Greg Elder’s “Gamblers Fight Back” Book Review

Today is the official release date for Greg Elder’s newest book “Gamblers Fight Back: A Professional Gambler’s Journey of How to Survive and Thrive in the Casino”. Since I grabbed a pre-release copy about a month ago and already finished reading the book, I decided to write a review about it. In short, the book has a strong emphasis on professional gambling, but the book is filled with information that could be used by anyone to become a better gambler.

He starts his book describing why he started seeking for more excitement in his life and how he ended up in Las Vegas. I found this part quite inspirational, not many of us would consider a career in professional gambling while unemployed. That’s exactly what Greg did and he became successful.

After the intro he explains various techniques used by casinos to get you to spend more money at their venues than you would be comfortable with. Some of the things he reveals are not even known by most casino employees, let alone regular gamblers (I should know, I’ve been a dealer myself). I have always been wondering why the casinos are laid out the way they are, now I know why. This revelation would fall short if there weren’t any follow-up tips on how to not end up in one of the casino’s traps. The tips Greg gives can and should be employed by anyone, regular and professional gamblers alike.

Now’s the time to get to the core, Greg starts by describing all the characteristics of a winning gambler. Not having these, one should seriously rethink his career in professional gambling, or be tremendously talented like Stu Ungar, what a fascinating person he was.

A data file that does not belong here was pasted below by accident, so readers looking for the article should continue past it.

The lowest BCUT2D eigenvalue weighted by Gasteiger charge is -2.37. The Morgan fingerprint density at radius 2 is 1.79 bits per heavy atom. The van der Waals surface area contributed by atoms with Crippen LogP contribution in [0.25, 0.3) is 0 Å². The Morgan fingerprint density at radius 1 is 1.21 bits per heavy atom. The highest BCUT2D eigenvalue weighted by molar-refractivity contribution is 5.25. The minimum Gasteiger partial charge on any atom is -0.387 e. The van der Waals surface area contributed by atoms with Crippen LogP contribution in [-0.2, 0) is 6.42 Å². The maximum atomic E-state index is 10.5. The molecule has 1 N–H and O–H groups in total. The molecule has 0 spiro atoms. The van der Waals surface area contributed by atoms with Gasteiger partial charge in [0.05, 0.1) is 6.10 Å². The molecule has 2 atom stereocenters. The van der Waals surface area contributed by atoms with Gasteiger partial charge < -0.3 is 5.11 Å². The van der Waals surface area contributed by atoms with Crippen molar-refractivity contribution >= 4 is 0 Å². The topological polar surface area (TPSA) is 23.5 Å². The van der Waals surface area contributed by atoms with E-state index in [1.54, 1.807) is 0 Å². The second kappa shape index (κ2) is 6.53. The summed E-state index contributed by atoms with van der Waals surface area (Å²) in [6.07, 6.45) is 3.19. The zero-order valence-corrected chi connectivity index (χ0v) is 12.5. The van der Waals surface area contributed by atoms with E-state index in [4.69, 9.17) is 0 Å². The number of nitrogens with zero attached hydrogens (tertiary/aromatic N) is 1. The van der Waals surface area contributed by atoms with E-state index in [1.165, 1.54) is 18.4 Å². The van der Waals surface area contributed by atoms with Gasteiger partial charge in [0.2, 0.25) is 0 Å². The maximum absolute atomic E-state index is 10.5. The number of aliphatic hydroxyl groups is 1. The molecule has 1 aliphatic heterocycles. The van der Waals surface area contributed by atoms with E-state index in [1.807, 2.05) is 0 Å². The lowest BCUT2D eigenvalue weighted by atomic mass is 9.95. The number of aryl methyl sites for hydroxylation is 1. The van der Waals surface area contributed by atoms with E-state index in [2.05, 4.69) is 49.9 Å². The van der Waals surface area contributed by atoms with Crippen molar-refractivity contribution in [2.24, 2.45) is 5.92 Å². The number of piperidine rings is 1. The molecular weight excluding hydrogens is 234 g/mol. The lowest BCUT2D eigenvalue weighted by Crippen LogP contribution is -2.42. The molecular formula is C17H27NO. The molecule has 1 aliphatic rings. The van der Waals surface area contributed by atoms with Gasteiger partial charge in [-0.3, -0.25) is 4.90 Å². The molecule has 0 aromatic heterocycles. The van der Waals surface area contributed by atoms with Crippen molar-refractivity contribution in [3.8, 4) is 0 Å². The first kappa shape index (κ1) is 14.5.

Greg then goes on to explain different ways to make money as a professional gambler. Topics range from money management to how to interact with casino employees, as well as common pitfalls to avoid. As disciplined Greg is, he has fallen fallen for one himself.

He dedicates a big part of the rest of his book to video poker, blackjack and sports betting. All of these sections contain tips on how to turn the odds against the casino. The reason he picked these 3 forms of gambling is that these games have pretty good odds to begin with and with various techniques he explains in his book, it is not that hard to exceed the desired 100%+ payout (100% is the line between loosing and a winning gambler). Of course it is possible to reach that goal with other games as well, but the winning margin would be lower than with these 3 types of gambling activities. After all a professional gambler is in a casino in order to earn money, not to seek entertainment by trying out different types of games.

One of the notable things I found out by reading his book is that one does not have to be a math savvy to become a card counter in blackjack. All you need is dedication and a lot of practice. Similarly you need to learn and practice all the right moves in video poker. He doesn’t go much into details regarding the most optimal strategy of blackjack or video poker, but he does point to the right direction where anyone could learn these.

Finally he writes what he thinks the future will hold for professional gamblers and ends the book with the conclusion of his own experience as one.

In conclusion the book is perfect for those who consider a career as a professional gambler in the US, especially in Las Vegas or Atlantic City. Though most of the information in the book is universal and can be employed by almost anyone, you may still find some things not working out for you as described in the book should you lack discipline or if you are ‘working’ with non-American casinos.